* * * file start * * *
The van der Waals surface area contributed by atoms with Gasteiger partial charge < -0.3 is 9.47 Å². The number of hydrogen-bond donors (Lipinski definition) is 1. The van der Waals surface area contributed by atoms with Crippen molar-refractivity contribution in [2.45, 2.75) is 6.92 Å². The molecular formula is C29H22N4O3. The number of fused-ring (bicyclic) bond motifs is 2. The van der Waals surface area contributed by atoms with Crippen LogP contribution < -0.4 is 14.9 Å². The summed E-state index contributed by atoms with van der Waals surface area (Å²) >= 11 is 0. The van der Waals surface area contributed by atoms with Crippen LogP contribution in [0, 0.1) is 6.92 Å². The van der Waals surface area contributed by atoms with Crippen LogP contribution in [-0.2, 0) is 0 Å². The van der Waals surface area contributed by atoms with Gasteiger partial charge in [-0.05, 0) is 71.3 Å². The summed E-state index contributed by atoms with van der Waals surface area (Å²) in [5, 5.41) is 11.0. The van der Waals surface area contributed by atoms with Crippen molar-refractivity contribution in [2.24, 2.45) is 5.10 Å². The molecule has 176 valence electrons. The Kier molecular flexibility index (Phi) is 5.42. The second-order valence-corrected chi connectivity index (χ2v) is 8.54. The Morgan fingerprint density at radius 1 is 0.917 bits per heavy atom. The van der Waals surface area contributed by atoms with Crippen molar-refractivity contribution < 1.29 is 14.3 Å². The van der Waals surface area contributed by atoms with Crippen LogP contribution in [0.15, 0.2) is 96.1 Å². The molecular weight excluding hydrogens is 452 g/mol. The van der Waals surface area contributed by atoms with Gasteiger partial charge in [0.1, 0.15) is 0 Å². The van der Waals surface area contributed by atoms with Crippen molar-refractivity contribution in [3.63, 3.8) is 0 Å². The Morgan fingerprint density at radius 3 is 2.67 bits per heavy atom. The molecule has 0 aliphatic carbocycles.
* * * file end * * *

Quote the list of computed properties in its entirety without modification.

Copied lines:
The van der Waals surface area contributed by atoms with Gasteiger partial charge < -0.3 is 9.47 Å². The number of hydrogen-bond donors (Lipinski definition) is 1. The van der Waals surface area contributed by atoms with Crippen molar-refractivity contribution in [2.45, 2.75) is 6.92 Å². The molecular formula is C29H22N4O3. The number of fused-ring (bicyclic) bond motifs is 2. The van der Waals surface area contributed by atoms with Crippen LogP contribution < -0.4 is 14.9 Å². The summed E-state index contributed by atoms with van der Waals surface area (Å²) >= 11 is 0. The van der Waals surface area contributed by atoms with Crippen LogP contribution in [0, 0.1) is 6.92 Å². The van der Waals surface area contributed by atoms with Crippen LogP contribution in [-0.2, 0) is 0 Å². The van der Waals surface area contributed by atoms with Gasteiger partial charge in [-0.05, 0) is 71.3 Å². The summed E-state index contributed by atoms with van der Waals surface area (Å²) in [5, 5.41) is 11.0. The van der Waals surface area contributed by atoms with Crippen molar-refractivity contribution in [2.24, 2.45) is 5.10 Å². The molecule has 176 valence electrons. The Kier molecular flexibility index (Phi) is 5.42. The second-order valence-corrected chi connectivity index (χ2v) is 8.54. The Morgan fingerprint density at radius 1 is 0.917 bits per heavy atom. The van der Waals surface area contributed by atoms with Crippen molar-refractivity contribution < 1.29 is 14.3 Å². The van der Waals surface area contributed by atoms with Crippen LogP contribution in [0.15, 0.2) is 96.1 Å². The molecular weight excluding hydrogens is 452 g/mol. The van der Waals surface area contributed by atoms with Gasteiger partial charge in [0.1, 0.15) is 0 Å². The van der Waals surface area contributed by atoms with Crippen molar-refractivity contribution in [3.63, 3.8) is 0 Å². The Morgan fingerprint density at radius 3 is 2.67 bits per heavy atom. The molecule has 0 aliphatic carbocycles.